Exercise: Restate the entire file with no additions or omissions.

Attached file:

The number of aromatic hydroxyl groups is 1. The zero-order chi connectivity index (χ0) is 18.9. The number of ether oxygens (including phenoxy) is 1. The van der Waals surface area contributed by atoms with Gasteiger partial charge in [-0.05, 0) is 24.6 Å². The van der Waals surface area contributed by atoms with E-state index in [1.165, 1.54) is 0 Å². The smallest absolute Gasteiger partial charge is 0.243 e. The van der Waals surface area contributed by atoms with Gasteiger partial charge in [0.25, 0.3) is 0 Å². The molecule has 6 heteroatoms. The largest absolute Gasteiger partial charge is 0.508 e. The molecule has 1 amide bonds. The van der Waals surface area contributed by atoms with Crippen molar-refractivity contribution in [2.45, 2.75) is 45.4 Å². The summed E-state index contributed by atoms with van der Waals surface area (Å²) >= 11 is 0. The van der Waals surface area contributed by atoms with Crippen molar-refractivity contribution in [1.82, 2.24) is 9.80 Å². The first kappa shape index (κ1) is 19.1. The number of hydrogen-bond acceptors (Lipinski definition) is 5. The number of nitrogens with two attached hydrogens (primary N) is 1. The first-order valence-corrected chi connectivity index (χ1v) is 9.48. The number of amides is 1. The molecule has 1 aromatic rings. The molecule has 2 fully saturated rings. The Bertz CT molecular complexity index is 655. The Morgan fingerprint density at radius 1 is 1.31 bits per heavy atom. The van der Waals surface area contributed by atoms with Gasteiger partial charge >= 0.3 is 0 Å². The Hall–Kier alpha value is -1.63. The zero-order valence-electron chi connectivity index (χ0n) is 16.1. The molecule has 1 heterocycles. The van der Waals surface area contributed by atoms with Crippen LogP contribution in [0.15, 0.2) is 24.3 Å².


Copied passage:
The number of aromatic hydroxyl groups is 1. The zero-order chi connectivity index (χ0) is 18.9. The number of ether oxygens (including phenoxy) is 1. The van der Waals surface area contributed by atoms with Gasteiger partial charge in [-0.05, 0) is 24.6 Å². The van der Waals surface area contributed by atoms with E-state index in [1.165, 1.54) is 0 Å². The smallest absolute Gasteiger partial charge is 0.243 e. The van der Waals surface area contributed by atoms with Gasteiger partial charge in [0.25, 0.3) is 0 Å². The molecule has 6 heteroatoms. The largest absolute Gasteiger partial charge is 0.508 e. The molecule has 1 amide bonds. The van der Waals surface area contributed by atoms with Crippen molar-refractivity contribution in [2.45, 2.75) is 45.4 Å². The summed E-state index contributed by atoms with van der Waals surface area (Å²) >= 11 is 0. The van der Waals surface area contributed by atoms with Crippen molar-refractivity contribution in [1.82, 2.24) is 9.80 Å². The first kappa shape index (κ1) is 19.1. The number of hydrogen-bond acceptors (Lipinski definition) is 5. The number of nitrogens with two attached hydrogens (primary N) is 1. The first-order valence-corrected chi connectivity index (χ1v) is 9.48. The number of amides is 1. The molecule has 1 aromatic rings. The molecule has 2 fully saturated rings. The Bertz CT molecular complexity index is 655. The Morgan fingerprint density at radius 1 is 1.31 bits per heavy atom. The van der Waals surface area contributed by atoms with Gasteiger partial charge >= 0.3 is 0 Å². The Hall–Kier alpha value is -1.63. The zero-order valence-electron chi connectivity index (χ0n) is 16.1. The molecule has 1 heterocycles. The van der Waals surface area contributed by atoms with Crippen LogP contribution in [0.15, 0.2) is 24.3 Å².